The Supreme Court isn’t as aloof as we think

Barry Friedman

By Samuel P. Jacobs
July 26, 2009

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THIS MONTH WE survived what has become an exhausting national ritual, the Senate grilling of a nominee to the US Supreme Court. Behind the energy and intense attention that Americans train on potential justices like Sonia Sotomayor lies an important assumption: that the Supreme Court is profoundly autonomous, shaping society with little attention to what the American people might want at the moment. The nomination process, then, isn’t just a job interview for a lifelong position - it’s the only real chance for the public, and their elected representatives, to affect a uniquely powerful institution.

But is the court really so removed from the tides of American popular opinion? Barry Friedman, a law professor at New York University, examined over 200 years of American judicial history and found that we tend to overlook how responsive to prevailing opinion the Supreme Court actually is. In his forthcoming book, “The Will of the People” (Farrar, Straus, and Giroux; September 2009), Friedman suggests that the court tends to reflect public sentiment more closely than we think - and may, in fact, do a better job of it over time than the political parties that are notionally elected to reflect our will.

Friedman spoke with us by phone from Atlanta, where he was attending a conference.

Ideas: How do we typically think about how the court relates to public opinion?

Friedman: The happy story is, the court is not accountable to politics or public opinion so it can protect constitutional rights and stand up for minorities, particularly when the chips are down. The sad story or the angry story is the story that says, who are these folks to be interfering with what the public does? ... They are not accountable to anybody.

Ideas: But when you looked at it historically, that’s not what you found?

Friedman: At least in the period since 1960, the court’s decisions tend over time to converge with public opinion. The court and the public are on the same page, and that totally raises eyebrows. It is not what you think the court is doing. . . . On the salient issues, on the big issues, over time, the court and public opinion come in sync with one another.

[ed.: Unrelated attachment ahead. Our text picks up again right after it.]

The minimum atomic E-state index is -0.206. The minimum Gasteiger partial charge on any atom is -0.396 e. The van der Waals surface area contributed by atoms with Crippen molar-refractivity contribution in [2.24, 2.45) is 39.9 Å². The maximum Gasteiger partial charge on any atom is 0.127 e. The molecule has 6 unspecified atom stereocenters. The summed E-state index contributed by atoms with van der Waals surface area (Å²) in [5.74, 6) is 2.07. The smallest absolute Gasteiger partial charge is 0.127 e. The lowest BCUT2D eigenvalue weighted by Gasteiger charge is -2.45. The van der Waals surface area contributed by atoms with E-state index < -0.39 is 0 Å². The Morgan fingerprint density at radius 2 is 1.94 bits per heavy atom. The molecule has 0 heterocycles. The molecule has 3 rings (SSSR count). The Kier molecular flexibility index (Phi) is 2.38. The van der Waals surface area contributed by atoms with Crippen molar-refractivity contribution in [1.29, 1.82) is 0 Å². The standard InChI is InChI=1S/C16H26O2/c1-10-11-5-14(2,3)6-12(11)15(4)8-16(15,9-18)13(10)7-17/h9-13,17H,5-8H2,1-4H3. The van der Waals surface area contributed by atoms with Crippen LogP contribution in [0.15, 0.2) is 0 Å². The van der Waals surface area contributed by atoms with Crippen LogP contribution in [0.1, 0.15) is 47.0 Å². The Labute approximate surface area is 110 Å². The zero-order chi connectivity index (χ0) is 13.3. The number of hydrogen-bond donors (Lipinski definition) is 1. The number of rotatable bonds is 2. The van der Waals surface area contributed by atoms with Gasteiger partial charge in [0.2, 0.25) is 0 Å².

Ideas: Justices can’t be voted out, so why would they stay in touch with public opinion?

Friedman: The justices are human. It’s not just that they like to be liked, although often they do like to be liked, it’s just that they are living in exactly the same society that we’re living in. They’re looking at the same stuff. They are part of the public.

Ideas: Do we really want a court that bends toward popular will?

Friedman: Everybody who is angry that the court would act contrary to the popular will, you can relax. It turns out that is not true. But now all of you who like the court to be there as a safeguard ... you should be a little concerned. If your image of the court is here is going to be this institution to save us when the chips are down, it may not do it. I give this one example of the internment of the Japanese-Americans in World War II [which the court upheld]. Today, at least, we commonly think this was a terrible mistake. There’s lots of evidence that it was racially motivated, and the closest thing to concentration camps that we’ve had in the country.

Ideas: Historically, how have we seen the court figuring out how to stay within the mainstream?